FLQ – The frontline quiz!

1. Utah or Newell ______ is a 3D test model that has become a joke within the computer graphics community. Using this object is considered the 3D equivalent of a “Hello, World!” program, a way to create an easy landscape where the object provides the basic geometry for a scene with lighting. The shape has a number of elements that made it ideal for graphic experiments of the time: it is round, has saddle points, gender greater than zero due to the hole in the handle, can cast a shadow on itself and be displayed accurately. without surface texture. What was this everyday reference object?

2. Diagnosed with abdominal cancer in 1941, he underwent surgery that left him chair-side and bedridden. Painting and sculpting had become physical challenges, so he turned to a new medium. The result was a distinct, dimensional complexity – an art form that wasn’t quite painting, but not quite sculpture. He says he draws with _______, directly in color, abolishing the conflicts between color and line, emotion and execution that have slowed him down his whole life. Who is the artist/what was he “drawing” with?

Football.

3. American football analysts often use the notion of “wearing a _______” as an object of derision indicating that said football player is not good enough to play on the field. Fill in the holes.

4. This type of packaging for this product would generally be considered cheap, but this is the new norm in Scandinavia. It’s affordable, lasts longer, not to mention convenient and portable. The product is something that Scandinavians are occasional and daily consumers of, whereas in other parts of the world it may be saved for special occasions. Finally, the compact, minimal and functional design of the packaging is typically Scandinavian. What are we talking about?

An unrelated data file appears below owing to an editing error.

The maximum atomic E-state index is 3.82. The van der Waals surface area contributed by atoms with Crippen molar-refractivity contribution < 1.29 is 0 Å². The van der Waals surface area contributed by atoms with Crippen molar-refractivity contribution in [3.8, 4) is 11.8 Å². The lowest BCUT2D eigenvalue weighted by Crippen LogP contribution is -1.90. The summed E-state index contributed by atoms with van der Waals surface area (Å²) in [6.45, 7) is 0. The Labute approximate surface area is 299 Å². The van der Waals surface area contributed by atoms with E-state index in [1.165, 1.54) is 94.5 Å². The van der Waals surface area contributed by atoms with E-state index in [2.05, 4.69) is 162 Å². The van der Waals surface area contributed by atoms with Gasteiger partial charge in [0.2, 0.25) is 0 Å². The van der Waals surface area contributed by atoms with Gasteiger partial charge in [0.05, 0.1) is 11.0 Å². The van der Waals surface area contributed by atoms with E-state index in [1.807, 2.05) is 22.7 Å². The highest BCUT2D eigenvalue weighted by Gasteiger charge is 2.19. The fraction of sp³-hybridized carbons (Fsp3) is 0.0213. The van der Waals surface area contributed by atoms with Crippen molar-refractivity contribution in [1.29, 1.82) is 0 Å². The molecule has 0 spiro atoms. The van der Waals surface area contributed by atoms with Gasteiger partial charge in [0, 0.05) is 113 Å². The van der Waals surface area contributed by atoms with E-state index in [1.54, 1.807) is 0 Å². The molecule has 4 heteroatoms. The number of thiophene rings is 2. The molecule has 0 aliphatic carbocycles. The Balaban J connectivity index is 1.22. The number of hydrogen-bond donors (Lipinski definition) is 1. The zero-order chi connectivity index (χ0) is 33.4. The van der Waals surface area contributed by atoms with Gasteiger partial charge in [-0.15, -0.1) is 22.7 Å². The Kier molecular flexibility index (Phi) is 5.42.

5. One of the earliest antecedents of the modern speech bubble was “_____ speech”, wispy lines that connected first-person speech to the mouths of speakers in Mesoamerican art between AD 600 and 900. Fill in the holes.

Szalonna.

Szalonna.

6. Szalonna de _____ (Hungarian for bacon of ____) was a dense fruit jam eaten by Hungarians during World War II. It was made of mixed fruit and was solid; sold not in jars but cut into blocks. Apparently, during World War II, Hungarian soldiers received food supplies from the Germans and they got this fruit flavored jam instead of the bacon they were used to. The soldiers started mocking the jam as _____’s szalonna. Fill in the holes.

7. Historically, it was associated with haute couture, but could take on different meanings depending on the circumstances. For example, in 1798, during the French Revolution, women wore them in tribute to the victims. Since 2010, they have become popular fashion symbols for a certain group of people, partly due to their ability to conceal a prominent body feature. What?

Bike chains.

8. Tsubakimoto Chain Co. is a Japanese manufacturer of power transmission and roller chain products. It was founded in Osaka in 1917 to manufacture bicycle chains and later became the first roller chain manufacturer in Japan. The company also manufactures an item used for a very specific purpose in some restaurants. What?

Wooden masks.

Wooden masks. | Photo credit: BEEP

9. While its predecessor has been produced in India for hundreds of years (it even bears the name of the locality in Bombay where it was popularly made), the fabric itself was first produced in the French city of Nimes. How do we know it?

10. The False Face Society is probably the best known of the medicinal societies among the Iroquois, especially for their dramatic wooden masks. Used in healing rituals, they invoke the spirit of a hunchbacked old man. The cured become members of society. Masks are fed dried white corn porridge and given small pouches of tobacco as payment for services, as they are considered living, breathing beings. Why?

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Answers:

1. Teapot

2. Henri Matisse and his famous cut-out papers, which he “draws with scissors”

3. Clipboard

4. Boxed wine

5. Speech scrolling

6.Hitler

7. The choker. Red ribbons were worn around the neck in France to protest against guillotine executions. As of 2010, the choker was adopted by many trans women to hide the tracheal bump.

8. Conveyor belts for sushi restaurants

9. John. Jumpsuit comes from Dongri

10. Masks are carved directly from living trees